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By John Keats

O what can ail thee, knight-at-arms,

       Alone and palely loitering?

The sedge has withered from the lake,

       And no birds sing.


O what can ail thee, knight-at-arms,

       So haggard and so woe-begone?

The squirrel’s granary is full,

       And the harvest’s done.


I see a lily on thy brow,

       With anguish moist and fever-dew,

And on thy cheeks a fading rose

       Fast withereth too.


I met a lady in the meads,

       Full beautiful—a faery’s child,

Her hair was long, her foot was light,

       And her eyes were wild.


I made a garland for her head,

       And bracelets too, and fragrant zone;

She looked at me as she did love,

       And made sweet moan


I set her on my pacing steed,

       And nothing else saw all day long,

For sidelong would she bend, and sing

       A faery’s song.


She found me roots of relish sweet,

       And honey wild, and manna-dew,

And sure in language strange she said—

       ‘I love thee true’.


She took me to her Elfin grot,

       And there she wept and sighed full sore,

And there I shut her wild wild eyes

       With kisses four.


And there she lullèd me asleep,

       And there I dreamed—Ah! woe betide!—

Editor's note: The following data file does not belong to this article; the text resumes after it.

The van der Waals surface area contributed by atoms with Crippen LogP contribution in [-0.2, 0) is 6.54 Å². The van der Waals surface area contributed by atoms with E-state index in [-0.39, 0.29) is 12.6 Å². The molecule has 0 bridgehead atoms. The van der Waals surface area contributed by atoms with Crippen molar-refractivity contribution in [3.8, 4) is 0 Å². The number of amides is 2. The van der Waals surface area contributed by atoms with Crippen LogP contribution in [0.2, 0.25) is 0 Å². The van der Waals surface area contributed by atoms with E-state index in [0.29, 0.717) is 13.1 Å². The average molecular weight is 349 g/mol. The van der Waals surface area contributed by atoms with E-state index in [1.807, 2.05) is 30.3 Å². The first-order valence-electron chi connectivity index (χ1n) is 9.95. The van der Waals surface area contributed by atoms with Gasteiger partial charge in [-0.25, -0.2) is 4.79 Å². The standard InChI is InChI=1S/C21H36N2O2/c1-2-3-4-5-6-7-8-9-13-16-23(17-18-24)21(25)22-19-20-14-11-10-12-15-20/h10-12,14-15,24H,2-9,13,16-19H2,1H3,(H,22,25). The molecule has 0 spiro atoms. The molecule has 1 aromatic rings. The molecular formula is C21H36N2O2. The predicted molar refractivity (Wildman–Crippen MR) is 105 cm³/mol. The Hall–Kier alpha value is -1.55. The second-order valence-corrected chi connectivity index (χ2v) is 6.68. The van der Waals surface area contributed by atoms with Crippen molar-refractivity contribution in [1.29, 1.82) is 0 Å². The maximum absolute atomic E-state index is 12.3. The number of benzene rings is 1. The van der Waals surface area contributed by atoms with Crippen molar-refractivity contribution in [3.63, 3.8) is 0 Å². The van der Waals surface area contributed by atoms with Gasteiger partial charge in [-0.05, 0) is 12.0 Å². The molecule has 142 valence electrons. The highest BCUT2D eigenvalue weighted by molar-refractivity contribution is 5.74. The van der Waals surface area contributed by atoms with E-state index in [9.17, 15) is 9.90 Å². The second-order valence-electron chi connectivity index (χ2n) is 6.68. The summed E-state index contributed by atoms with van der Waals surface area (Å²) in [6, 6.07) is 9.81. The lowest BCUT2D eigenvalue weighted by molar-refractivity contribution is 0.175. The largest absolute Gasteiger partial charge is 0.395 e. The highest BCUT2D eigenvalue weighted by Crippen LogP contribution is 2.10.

The latest dream I ever dreamt

       On the cold hill side.


I saw pale kings and princes too,

       Pale warriors, death-pale were they all;

They cried—‘La Belle Dame sans Merci

       Thee hath in thrall!’


I saw their starved lips in the gloam,

       With horrid warning gapèd wide,

And I awoke and found me here,

       On the cold hill’s side.


And this is why I sojourn here,

       Alone and palely loitering,

Though the sedge is withered from the lake,

       And no birds sing.


Notes:

POL participants and judges: in this poem's third-to-last stanza, recitations that include “Hath thee in thrall!” or “Thee hath in thrall!” are both acceptable.

Source: Selected Poems (Penguin Classics, 1988)

  • Living
  • Love
  • Mythology & Folklore

Poet Bio

John Keats
John Keats was born in London, where he was raised by a merchant after his father died when he was 10, and his mother died when he was 15. Before Keats’s tragically early death at age 25, he was already celebrated as one of the prominent Romantic poets. He produced some of the most memorable poems of his time, including “Ode on a Grecian Urn” and the epic “Hyperion.”

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